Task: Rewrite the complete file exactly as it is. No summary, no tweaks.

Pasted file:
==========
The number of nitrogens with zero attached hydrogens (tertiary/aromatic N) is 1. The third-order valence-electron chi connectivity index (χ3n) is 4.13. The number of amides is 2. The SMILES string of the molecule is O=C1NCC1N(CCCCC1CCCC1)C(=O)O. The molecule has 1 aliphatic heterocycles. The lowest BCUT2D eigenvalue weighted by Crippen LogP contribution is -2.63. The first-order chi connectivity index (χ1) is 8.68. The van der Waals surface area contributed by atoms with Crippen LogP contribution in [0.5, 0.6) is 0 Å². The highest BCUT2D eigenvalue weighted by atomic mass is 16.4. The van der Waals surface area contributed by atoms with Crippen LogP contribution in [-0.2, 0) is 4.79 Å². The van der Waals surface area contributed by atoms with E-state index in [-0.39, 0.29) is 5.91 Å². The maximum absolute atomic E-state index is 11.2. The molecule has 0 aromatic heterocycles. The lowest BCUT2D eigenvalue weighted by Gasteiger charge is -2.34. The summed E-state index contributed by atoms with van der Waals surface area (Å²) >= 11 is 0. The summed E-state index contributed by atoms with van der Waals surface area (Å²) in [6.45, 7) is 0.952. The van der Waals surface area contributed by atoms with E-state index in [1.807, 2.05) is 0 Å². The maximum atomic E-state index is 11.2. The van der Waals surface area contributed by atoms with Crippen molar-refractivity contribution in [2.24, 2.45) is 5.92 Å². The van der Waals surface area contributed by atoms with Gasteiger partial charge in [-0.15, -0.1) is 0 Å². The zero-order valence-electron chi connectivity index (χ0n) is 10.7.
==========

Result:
The number of nitrogens with zero attached hydrogens (tertiary/aromatic N) is 1. The third-order valence-electron chi connectivity index (χ3n) is 4.13. The number of amides is 2. The SMILES string of the molecule is O=C1NCC1N(CCCCC1CCCC1)C(=O)O. The molecule has 1 aliphatic heterocycles. The lowest BCUT2D eigenvalue weighted by Crippen LogP contribution is -2.63. The first-order chi connectivity index (χ1) is 8.68. The van der Waals surface area contributed by atoms with Crippen LogP contribution in [0.5, 0.6) is 0 Å². The highest BCUT2D eigenvalue weighted by atomic mass is 16.4. The van der Waals surface area contributed by atoms with Crippen LogP contribution in [-0.2, 0) is 4.79 Å². The van der Waals surface area contributed by atoms with E-state index in [-0.39, 0.29) is 5.91 Å². The maximum absolute atomic E-state index is 11.2. The molecule has 0 aromatic heterocycles. The lowest BCUT2D eigenvalue weighted by Gasteiger charge is -2.34. The summed E-state index contributed by atoms with van der Waals surface area (Å²) >= 11 is 0. The summed E-state index contributed by atoms with van der Waals surface area (Å²) in [6.45, 7) is 0.952. The van der Waals surface area contributed by atoms with E-state index in [1.807, 2.05) is 0 Å². The maximum atomic E-state index is 11.2. The van der Waals surface area contributed by atoms with Crippen molar-refractivity contribution in [2.24, 2.45) is 5.92 Å². The van der Waals surface area contributed by atoms with Gasteiger partial charge in [-0.15, -0.1) is 0 Å². The zero-order valence-electron chi connectivity index (χ0n) is 10.7.